From The Bibelot, A Reprint of Poetry and Prose for Book Lovers, chosen in part from scarce editions and sources not generally known, Volume I, Testimonial Edition, Edited and Originally Published by Thomas B. Mosher, Portland, Maine; Wm. Wise & Co.; New York; 1904; pp. 1-2.
TO bring together the posies of other men bound by a thread of one’s own choosing is the simple plan of the editor of THE BIBELOT.
In this way those exotics of Literature that might not immediately find a way to wider reading, are here reprinted, and, so to speak, resown in fields their authors never knew.
THE BIBELOT does not profess to exploit the new forces and ferment of fin de siècle writers; it offers the less accessible ‘things that perish never,’ — lyrics (from Blake, Villon’s ballades, Latin Student songs, — Literature once possessed not easily forgotten of men.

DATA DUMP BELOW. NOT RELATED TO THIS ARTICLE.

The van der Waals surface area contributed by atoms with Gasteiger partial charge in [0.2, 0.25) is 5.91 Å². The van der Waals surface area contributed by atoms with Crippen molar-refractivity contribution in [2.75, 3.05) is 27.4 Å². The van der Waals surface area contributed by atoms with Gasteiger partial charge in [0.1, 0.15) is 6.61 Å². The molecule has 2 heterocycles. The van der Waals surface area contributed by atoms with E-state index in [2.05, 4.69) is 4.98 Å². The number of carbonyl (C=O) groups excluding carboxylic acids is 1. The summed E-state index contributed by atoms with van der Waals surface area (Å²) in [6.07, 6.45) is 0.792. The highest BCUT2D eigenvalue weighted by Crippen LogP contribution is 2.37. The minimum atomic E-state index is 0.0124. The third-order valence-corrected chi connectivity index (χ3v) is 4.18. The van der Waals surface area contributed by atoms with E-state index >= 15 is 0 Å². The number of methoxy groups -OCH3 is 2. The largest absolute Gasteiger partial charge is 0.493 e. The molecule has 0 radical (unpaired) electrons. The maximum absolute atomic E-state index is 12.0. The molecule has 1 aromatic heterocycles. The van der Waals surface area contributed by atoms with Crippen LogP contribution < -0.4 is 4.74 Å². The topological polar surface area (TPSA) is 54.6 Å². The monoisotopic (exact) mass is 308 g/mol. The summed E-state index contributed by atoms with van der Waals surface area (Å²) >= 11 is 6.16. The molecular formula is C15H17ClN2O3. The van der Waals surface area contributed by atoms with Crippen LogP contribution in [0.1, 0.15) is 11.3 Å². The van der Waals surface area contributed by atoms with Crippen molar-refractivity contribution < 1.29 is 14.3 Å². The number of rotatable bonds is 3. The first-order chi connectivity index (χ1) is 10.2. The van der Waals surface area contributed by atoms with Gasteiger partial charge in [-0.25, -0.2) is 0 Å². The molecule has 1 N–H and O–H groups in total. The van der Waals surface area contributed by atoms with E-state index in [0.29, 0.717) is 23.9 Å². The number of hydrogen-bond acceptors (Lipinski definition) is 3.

Besides this, to more widely extend the love of exquisite literary form, it must be shown by example that choice typography and inexpensiveness need not lie far apart.
That there is the most intimate connection between Literature and the printed pages is a truism. And yet nothing on the lines of THE BIBELOT has so far been attempted in a regular monthly issue.
We are, however, at the turn of the tide; already there are signs of better appreciations. The success of a quarterly like Modern Art, the demand that has gone out for The Chap-Book, the publisher’s own experience with his BIBELOT SERIES, all favor the belief that such beautifully gotten up affairs have created a republic of their own.
To the Republic of the book-lover THE BIBELOT is now come.